This was a symbolic problem for the British Aerospace directors, who had come to celebrate what the chairman, John Cahill, called 'a significant recovery in shareholder value' in the past year. Instead they found themselves facing a barrage of hostile questions. Attacks were also directed at the pounds 3.1m Mr Cahill will be paid on his share options when he steps down and at the alleged use of Hawk fighters by Indonesians in East Timor.
One shareholder said that if Mr Cahill's money had been spread out it could have added 1p to the dividend or employed 150 more people. 'If in two years you are able to skim off pounds 3.1m, obviously the options you bought were undervalued,' he said.
Lord Hollick, Labour peer and a member of BAe's remuneration committee, replied that the contract was 'essentially conventional'. Institutional guidelines said directors could receive up to four times salary in share options, and that was what Mr Cahill was getting. 'The profit is entirely a reflection of the improvement in the company's fortunes,' he added.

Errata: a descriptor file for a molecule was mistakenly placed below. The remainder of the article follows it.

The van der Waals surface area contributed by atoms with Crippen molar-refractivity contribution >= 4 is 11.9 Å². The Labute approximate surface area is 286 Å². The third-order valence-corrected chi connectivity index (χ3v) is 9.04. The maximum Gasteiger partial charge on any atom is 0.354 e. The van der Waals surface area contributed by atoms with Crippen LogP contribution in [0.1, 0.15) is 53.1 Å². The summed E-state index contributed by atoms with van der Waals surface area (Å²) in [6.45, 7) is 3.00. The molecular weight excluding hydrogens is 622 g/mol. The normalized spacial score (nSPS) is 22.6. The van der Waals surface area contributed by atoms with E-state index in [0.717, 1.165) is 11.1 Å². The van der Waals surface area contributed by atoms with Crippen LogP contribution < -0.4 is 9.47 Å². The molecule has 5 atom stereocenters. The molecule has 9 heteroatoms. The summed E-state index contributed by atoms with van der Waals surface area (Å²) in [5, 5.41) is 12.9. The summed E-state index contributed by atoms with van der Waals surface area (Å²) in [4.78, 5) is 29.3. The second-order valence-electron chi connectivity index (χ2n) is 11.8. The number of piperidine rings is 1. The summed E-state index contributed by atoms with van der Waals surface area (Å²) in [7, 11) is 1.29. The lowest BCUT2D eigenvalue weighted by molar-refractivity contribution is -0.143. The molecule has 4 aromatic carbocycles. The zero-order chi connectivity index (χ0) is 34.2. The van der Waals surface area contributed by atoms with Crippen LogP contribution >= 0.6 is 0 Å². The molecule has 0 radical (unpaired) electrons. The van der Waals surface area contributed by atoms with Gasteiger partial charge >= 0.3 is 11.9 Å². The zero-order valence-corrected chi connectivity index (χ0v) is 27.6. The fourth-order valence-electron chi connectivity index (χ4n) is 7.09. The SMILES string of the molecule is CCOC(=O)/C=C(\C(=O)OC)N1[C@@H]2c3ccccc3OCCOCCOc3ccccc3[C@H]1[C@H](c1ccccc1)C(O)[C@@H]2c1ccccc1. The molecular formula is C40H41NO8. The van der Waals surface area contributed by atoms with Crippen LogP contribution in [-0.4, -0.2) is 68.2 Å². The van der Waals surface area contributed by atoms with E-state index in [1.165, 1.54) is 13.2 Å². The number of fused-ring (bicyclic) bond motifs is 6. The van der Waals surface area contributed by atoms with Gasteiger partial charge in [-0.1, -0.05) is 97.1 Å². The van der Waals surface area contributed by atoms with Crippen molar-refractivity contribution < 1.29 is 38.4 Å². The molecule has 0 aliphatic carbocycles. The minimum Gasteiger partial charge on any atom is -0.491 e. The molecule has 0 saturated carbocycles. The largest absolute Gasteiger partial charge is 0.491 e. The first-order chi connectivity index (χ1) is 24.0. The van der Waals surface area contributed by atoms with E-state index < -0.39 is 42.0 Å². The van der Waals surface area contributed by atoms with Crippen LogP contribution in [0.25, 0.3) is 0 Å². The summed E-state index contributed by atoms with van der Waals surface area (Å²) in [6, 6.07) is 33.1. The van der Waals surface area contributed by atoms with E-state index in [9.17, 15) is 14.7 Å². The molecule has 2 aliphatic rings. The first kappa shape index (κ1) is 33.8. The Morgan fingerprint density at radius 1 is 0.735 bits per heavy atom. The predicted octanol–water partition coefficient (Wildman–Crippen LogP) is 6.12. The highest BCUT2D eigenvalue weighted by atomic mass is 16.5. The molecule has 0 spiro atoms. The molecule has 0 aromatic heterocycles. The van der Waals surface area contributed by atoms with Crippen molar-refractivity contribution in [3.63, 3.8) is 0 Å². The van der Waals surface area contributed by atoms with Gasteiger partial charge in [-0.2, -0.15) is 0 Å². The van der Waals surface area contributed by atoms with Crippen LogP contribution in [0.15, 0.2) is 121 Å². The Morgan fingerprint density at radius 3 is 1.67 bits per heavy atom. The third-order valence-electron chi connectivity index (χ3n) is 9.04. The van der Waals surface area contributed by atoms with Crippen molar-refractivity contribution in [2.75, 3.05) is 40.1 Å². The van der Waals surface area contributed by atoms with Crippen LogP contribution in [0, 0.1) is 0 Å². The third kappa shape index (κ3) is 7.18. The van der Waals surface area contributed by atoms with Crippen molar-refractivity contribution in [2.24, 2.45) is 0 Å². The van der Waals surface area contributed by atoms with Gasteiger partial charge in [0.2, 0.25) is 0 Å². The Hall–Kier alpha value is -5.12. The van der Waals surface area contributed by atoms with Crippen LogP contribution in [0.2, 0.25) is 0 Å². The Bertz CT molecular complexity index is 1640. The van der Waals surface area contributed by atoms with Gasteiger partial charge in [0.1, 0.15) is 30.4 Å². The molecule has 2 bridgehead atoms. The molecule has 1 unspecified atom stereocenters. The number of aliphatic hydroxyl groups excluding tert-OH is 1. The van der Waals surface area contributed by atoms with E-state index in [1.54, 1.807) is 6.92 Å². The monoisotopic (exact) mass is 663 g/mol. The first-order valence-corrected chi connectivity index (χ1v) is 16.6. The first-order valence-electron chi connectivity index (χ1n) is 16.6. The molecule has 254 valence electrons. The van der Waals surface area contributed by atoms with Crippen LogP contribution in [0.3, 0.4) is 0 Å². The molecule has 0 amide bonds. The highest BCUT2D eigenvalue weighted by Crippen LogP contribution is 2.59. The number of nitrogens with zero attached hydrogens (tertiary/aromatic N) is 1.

The string of questions over what was to be done about the Hawk jets which had allegedly been used to attack civilians in East Timor must have come as a shock.
Dick Evans, BAe's chief executive, said there was 'absolutely no evidence with regard to our products being used in this way'. But the shareholders were unimpressed. 'You believe the Indonesian government rather than the people of East Timor,' one said.
Mr Cahill gained ground with the help of a group of shareholders who shouted that East Timor had nothing to do with the report and accounts. Then the 'B' came tumbling down and the meeting lost its sense of solemnity. Mr Cahill had the second worst job in the room, but he at least had his pounds 3.1m to comfort him. The fate of the sign fixer is unknown.Reuse content